ACT  Vol.5 No.2 , June 2016
Aspects of Computer-Aided Tomography Scan (Cat) in the Child Intracranial Tumors in Abidjan: Report of 30 Cases
Abstract: Aim: The aim of this study was to specify the various computed tomography aspects of the intracranial tumors of the child. Equipment and method: It was about a retrospective study carried out in 30 children (15 boys and 15 girls) aged from 3 to 15 years (medium age 8.3 years). All the patients were explored with the computed tomography scan. Sixteen lesions profited from an anatomopathologic analysis for which an anatomoradiologic correlation was obtained. Results: The scanner objectified a cerebral tumor in all the cases. Topography was supratentorial in 19 cases (64%) and 11 cases (36%) were under tentorial. Almost all the tumors were single (96% of the cases) and were well limited (80% of the cases). The tumors were mixed in 50% of the cases with the presence of calcification in 66% of the cases. They were characterized by their large size (3 at 8 cm) in 86% of the cases. The etiologies of the tumors were dominated by glioma in 50% of the cases and as a whole, the radio-histological correlation was good (87.5%). Conclusion: Glial tumors are most frequent in the child. Computer-aided tomography scan represents here the focus of intracranial tumors diagnosis in the child. It must be carried out as a clinical suspicion to improve the diagnosis of these tumors.
Keywords: Cranium, Tumor, Child, CT

Received 21 May 2016; accepted 20 June 2016; published 23 June 2016

1. Introduction

Brain tumors in children are common and represent a quarter of solid tumors in children [1] . Their prognosis depends on the topography, the degree of aggressiveness and the size of the tumor [2] . Computed tomography (CT) plays a fundamental role in the diagnosis of these conditions and despite its use for ten years in Abidjan, the diagnosis is made at the stage of a large tumor mass darkening the prognosis of these diseases. In this work, we present the aspects and features of CT brain tumors encountered in the pediatric age in our daily practice.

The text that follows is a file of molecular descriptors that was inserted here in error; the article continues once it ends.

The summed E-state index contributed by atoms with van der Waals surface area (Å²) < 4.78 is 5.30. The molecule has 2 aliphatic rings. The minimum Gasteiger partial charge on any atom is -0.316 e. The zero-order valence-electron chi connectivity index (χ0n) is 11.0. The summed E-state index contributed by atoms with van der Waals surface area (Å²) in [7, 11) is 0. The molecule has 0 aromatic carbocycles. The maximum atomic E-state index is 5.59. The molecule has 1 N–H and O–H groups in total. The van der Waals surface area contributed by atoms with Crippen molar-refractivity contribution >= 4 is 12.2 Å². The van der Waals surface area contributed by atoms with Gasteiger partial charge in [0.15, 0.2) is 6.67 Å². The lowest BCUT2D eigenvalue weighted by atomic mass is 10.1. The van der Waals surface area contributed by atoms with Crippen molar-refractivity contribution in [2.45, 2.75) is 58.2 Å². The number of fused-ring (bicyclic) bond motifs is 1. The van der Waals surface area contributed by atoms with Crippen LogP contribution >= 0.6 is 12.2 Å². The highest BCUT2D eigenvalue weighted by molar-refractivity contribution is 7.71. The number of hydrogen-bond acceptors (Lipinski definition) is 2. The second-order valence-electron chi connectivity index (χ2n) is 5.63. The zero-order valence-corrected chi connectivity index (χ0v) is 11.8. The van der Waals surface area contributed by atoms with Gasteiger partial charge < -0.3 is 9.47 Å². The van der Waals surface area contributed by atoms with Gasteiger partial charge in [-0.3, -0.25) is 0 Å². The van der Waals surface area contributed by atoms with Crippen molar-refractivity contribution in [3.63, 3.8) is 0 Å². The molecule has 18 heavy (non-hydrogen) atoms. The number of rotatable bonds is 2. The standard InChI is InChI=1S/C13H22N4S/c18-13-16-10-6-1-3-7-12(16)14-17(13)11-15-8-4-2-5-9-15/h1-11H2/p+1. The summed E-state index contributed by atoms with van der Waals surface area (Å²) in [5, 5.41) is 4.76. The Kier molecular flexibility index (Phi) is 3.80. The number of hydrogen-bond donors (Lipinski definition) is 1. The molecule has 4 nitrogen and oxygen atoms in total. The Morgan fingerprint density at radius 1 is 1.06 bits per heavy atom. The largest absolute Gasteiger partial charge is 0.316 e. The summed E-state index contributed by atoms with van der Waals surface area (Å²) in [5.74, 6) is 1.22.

2. Material and Methods

Scientific medical management of the hospital approved this retrospective study.

This is a retrospective study based on the medical records of neurosurgery patients at Yopougon University Hospital from 2001 to 2008.

During this period, thirty cases of children with brain tumors diagnosed on CT were analyzed. The study focused on the age of the occurrence of the tumor, the consultation period, the clinical manifestations, the computed tomography as well as the anatomical characteristics of the tumor masses.

The CT scans were performed in contiguous axial slices millimeter before and after contrast injection on a Somatom type multi-detector unit labeled SIEMENS.

It was noted the number, topography, size, extent and nature of the tumor to provide an etiological diagnosis.

Sixteen patients underwent a lumpectomy; the surgical specimens were analyzed in an anatomo-pathology. A radio-histologic correlation was established between the radiological hypothesis and the result of the anatomo-pathology.

Statistical analysis of the data was performed using epi info Version 3.1.1 software.

3. Results

The average age of our patients was 08, three years, ranging from 03 years to 15 years. The two sexes were involved in the same proportion (15 boys and 15 girls). Two frequency peaks were observed between 5 years and 9 years and between 10 and 15 years.

The average time of consultation was 05.82 months after the onset of clinical manifestations.

Among these clinical signs, was the intracranial hypertension syndrome (ICHT), 86.7% was the most frequent followed by gait disorders (33%) and language disorders (20%).